It took my husband and I seven years of cohabitation to decide to get married, and another year to decide that we wanted to have a baby. In her newest Kindle Single, “Baby Steps,”author and comedienne Mara Altman attempts to make the same life-changing decision. She interviews experts, crashes a prenatal yoga class, inflicts a practice baby doll on herself and her husband, and wears a pregnancy belly as she hilariously and candidly explores the innards of her biological clock. I appreciate her candor and humor and was thrilled that she agreed to be interviewed for Kveller!
Having done this investigation, do you view parenting differently?
When I was in Colombia there was this little turtle that was in a hotel and I just wanted to keep feeding this turtle fruit. Is that my mothering instinct? Because I’m really enjoying watching this turtle follow this strawberry, does that mean I’d be a good mom? Read the rest of this entry →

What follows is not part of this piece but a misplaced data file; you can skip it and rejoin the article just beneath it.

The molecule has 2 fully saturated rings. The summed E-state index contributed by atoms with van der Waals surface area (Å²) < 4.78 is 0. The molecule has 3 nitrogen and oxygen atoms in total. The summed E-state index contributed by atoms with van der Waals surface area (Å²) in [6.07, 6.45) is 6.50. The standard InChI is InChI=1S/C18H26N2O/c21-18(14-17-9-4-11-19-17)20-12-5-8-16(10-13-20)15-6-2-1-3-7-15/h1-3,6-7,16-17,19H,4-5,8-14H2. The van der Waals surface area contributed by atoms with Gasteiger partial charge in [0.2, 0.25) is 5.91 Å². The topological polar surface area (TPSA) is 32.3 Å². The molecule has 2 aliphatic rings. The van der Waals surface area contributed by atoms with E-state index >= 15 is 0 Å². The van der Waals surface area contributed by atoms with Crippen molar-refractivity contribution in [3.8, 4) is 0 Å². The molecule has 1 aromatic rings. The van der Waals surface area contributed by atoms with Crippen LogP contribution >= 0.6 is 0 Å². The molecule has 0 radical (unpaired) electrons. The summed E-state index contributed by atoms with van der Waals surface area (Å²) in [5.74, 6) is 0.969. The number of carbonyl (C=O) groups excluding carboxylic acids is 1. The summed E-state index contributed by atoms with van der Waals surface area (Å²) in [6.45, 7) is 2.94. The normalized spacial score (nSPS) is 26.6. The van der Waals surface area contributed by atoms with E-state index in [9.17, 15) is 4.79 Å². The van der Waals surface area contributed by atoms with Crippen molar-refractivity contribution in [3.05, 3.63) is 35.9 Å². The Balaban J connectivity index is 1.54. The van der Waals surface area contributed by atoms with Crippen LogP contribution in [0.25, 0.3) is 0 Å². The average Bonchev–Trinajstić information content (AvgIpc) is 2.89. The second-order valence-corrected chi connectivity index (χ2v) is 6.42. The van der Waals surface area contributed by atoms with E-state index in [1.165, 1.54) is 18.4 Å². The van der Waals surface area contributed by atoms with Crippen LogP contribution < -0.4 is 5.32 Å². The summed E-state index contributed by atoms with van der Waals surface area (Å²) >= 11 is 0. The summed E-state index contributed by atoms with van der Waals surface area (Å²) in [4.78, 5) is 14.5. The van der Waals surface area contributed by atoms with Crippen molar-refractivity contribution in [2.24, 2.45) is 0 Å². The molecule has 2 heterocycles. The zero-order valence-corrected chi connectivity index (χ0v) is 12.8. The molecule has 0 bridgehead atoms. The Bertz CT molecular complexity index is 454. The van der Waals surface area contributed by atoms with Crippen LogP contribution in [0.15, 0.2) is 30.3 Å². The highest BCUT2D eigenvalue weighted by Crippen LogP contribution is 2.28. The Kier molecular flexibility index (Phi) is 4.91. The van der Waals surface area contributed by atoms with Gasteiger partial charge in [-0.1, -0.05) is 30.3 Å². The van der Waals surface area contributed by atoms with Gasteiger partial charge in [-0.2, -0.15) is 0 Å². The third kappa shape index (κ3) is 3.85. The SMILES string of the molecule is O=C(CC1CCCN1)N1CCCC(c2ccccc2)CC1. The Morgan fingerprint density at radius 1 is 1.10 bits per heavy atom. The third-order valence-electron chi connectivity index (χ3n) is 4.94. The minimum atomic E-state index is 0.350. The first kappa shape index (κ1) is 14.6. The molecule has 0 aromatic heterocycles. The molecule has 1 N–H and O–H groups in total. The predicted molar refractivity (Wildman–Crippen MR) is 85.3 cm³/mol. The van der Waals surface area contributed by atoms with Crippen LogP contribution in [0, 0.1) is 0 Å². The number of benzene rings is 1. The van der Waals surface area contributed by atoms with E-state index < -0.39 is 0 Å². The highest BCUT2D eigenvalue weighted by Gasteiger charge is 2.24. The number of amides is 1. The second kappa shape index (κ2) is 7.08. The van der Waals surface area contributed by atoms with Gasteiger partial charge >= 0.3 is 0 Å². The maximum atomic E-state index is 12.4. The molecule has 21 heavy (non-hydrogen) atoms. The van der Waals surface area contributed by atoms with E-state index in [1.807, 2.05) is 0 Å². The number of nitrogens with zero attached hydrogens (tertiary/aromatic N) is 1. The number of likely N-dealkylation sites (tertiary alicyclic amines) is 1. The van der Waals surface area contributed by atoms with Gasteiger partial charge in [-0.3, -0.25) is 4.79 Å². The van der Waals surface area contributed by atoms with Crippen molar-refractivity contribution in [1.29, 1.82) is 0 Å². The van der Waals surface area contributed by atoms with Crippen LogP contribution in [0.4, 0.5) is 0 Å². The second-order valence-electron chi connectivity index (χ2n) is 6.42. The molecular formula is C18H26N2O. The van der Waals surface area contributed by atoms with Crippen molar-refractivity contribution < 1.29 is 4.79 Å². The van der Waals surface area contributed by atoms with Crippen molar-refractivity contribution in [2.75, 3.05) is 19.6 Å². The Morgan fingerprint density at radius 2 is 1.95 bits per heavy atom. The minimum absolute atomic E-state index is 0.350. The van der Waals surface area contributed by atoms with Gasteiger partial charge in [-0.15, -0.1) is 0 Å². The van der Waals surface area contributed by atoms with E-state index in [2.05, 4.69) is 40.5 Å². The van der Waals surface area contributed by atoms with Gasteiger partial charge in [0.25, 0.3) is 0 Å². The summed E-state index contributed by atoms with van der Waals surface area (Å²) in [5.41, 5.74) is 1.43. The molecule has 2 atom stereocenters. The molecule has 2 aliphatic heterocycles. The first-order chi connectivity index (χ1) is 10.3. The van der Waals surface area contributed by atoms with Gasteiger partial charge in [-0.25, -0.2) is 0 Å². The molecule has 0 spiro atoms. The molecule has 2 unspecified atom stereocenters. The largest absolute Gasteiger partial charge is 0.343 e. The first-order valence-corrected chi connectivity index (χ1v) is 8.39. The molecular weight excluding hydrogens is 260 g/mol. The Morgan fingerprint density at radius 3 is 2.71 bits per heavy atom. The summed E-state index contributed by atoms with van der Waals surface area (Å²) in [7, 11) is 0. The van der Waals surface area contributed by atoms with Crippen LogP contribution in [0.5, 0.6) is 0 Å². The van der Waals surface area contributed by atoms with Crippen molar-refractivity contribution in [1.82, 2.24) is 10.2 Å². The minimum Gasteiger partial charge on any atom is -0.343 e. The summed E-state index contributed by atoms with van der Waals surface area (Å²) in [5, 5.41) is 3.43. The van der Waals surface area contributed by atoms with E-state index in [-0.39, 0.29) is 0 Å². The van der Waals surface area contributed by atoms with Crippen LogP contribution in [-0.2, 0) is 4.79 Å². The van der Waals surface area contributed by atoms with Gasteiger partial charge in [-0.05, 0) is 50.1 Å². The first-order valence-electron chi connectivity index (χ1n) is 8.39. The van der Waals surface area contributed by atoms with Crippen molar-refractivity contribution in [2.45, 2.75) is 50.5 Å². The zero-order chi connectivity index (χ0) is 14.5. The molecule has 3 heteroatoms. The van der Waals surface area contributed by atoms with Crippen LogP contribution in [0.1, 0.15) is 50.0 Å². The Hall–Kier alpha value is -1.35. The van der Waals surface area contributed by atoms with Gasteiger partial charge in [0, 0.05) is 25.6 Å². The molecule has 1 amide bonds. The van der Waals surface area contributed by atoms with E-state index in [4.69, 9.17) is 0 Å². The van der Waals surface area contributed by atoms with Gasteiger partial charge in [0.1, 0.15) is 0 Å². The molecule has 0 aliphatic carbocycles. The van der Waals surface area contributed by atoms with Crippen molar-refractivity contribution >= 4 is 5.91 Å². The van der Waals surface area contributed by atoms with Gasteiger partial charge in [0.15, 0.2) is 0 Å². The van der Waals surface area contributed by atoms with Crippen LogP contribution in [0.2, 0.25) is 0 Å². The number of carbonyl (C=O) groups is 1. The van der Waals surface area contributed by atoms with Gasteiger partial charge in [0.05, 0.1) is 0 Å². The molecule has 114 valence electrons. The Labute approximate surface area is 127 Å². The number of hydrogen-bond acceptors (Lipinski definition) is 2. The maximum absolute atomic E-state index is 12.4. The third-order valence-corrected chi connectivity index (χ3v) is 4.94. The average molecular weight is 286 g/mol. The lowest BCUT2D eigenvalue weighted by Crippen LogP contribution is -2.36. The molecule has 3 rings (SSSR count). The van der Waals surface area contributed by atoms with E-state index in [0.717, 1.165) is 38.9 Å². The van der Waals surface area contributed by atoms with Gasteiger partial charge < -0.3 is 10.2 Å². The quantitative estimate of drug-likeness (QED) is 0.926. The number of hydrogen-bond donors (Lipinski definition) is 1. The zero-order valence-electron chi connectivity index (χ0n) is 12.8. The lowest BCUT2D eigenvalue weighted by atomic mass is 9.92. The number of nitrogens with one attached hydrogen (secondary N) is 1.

We are so happy to report that the latest Kveller baby has arrived! Huge congratulations to contributing editor Tamara Reese on the birth of Campbell Nichole!
Campbell was born this morning at 6:26 a.m. at 7lbs 8oz. and mom and baby are doing great! And we’re not just saying this because we have to–how super amazing does Tam look? We are sure big brothers Owen and Gillen are super excited (and maybe a little bit scared?) about having a new baby sister around, and we can’t wait to hear the updates.
Please join us wishing Tamara and the whole family a huge mazel tov.